Directional drilling for vertical loops

Discussion in 'Geothermal Loops' started by bob allen, Jul 3, 2016.

  1. bob allen

    bob allen New Member

    I talked to a dealer/installer a couple of years ago and now can't locate him. He said they use a single well site with multiple directional drilling for installing closed loop vertical systems. I have plenty of land but just about all of it is under an oak hickory forest and I want to clear as little land as possible. I live in Northwest Arkansas and the installer is from that area also. I have an air exchange heat pump but want to replace it.
  2. waterpirate

    waterpirate Well-Known Member Industry Professional Forum Leader

    Vortizontal drilling is gaining traction and is a proven winner. Any directional driller can pull it off with some coaching from the hvac contractor as to what is needed and how.
  3. Mark Custis

    Mark Custis Not soon. Industry Professional Forum Leader

    One never learns by talking.

    Thanks Eric.

    I knew about the Horizontal guys.

  4. arkie6

    arkie6 Active Member Forum Leader

    Bob, don't you live up around Dover? I live near Russellville and had a geo well driller out of Oklahoma (near Ft. Smith) install my geothermal wells. 3 wells 225' deep, 20' apart, 20' from the house, 4"diameter using a rotary drill rig. $7/ft included drilling, installing the pipe, and grouting. I purchased the geo loop pipe at Sander's Supply in Russellville. I think you will be hard pressed to beat that price in this area.
  5. bob allen

    bob allen New Member

    Thanks guys. Arkie6, yes I am up north of dover in bullfrog valley. What size is your heat pump system? and is yours closed loop? did you have a contractor do the install?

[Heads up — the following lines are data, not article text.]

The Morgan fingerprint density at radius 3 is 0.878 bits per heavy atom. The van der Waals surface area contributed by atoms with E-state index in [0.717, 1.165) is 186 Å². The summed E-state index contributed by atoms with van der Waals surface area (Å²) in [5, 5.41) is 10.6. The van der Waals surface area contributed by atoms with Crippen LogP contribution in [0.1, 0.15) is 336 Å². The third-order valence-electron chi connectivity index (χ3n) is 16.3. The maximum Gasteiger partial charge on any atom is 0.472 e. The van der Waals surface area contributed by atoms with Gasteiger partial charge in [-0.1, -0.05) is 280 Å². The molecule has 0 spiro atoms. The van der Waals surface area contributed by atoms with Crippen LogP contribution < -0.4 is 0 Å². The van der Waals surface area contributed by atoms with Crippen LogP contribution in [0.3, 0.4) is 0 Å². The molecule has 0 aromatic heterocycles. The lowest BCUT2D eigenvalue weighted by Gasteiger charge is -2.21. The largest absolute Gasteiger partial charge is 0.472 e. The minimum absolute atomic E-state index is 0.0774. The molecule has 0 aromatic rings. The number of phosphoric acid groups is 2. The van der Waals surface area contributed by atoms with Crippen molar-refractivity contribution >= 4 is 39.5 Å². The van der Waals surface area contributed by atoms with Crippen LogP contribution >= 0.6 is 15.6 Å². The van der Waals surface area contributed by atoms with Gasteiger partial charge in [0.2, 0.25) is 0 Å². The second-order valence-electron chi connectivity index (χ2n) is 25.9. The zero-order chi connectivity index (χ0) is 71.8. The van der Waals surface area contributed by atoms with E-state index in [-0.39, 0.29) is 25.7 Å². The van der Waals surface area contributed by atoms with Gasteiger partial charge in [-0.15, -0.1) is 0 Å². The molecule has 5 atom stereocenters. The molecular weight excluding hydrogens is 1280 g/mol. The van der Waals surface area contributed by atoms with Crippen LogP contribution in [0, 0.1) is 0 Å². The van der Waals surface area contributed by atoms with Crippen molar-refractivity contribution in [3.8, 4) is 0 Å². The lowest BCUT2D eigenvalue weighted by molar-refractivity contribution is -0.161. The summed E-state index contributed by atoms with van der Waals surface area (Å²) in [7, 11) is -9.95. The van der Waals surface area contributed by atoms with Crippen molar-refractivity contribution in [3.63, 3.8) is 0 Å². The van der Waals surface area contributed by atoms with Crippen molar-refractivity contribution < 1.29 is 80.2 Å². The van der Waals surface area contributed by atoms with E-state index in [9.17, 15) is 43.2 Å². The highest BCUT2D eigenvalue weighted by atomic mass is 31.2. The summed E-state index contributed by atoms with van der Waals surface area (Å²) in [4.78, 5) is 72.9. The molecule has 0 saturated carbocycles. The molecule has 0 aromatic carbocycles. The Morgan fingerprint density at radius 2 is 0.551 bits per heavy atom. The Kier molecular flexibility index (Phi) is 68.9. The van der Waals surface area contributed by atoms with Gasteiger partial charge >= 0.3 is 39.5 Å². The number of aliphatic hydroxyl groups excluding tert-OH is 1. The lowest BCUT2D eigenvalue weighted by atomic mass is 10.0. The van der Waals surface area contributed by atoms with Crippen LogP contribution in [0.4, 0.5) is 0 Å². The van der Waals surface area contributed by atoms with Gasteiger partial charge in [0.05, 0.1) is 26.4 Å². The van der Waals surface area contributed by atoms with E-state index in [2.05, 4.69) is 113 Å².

6. arkie6

    arkie6 Active Member Forum Leader

    Mine is a 3 ton 2-stage Climatemaster TE30 unit with built in variable speed loop pump. My heat load/gain calcs came in just under 3 ton at 30K-32K BTU. Closed loop. I'm doing the install myself (still in progress). I just hired the geo well driller to dig my wells.

    I used Centennial Plastics Earth Loops 3/4"x510' (255' + U bend + 255') for my well loops. Sanders carries these or they did when I bought mine.

    I used the Climatemaster Geodesigner software (free download) and Pressure Drop Calculator software to design my loops. In our area, summer cooling is the limiting factor on ground temperatures. I designed my loop to maintain <90F loop temperature in the summer. With this same loop and load, my minimum winter loop temperature should be >45F so I don't need anti-freeze in the loops. But note that there are a lot of variables when it comes to designing a loop such as what you hit when drilling that well (sandstone? shale? water?) and the thermal conductivity of the grout. You have to make assumptions on much of this and that gets input into the Geodesigner software. Fortunately, I had a water well dug previously, so I had a good idea what I was dealing with down to 100' (30' red clay over saturated shale with the water table at 10'-15' below the surface). We hit the same material and water levels on the geo wells also. My geo wells actually ended up around 240' deep since the drilling was easy in that saturated shale and the drill stems used were 20' sections, so the driller just drilled to the end of that last stem. We ended up with ~235' of vertical pipe in the ground.

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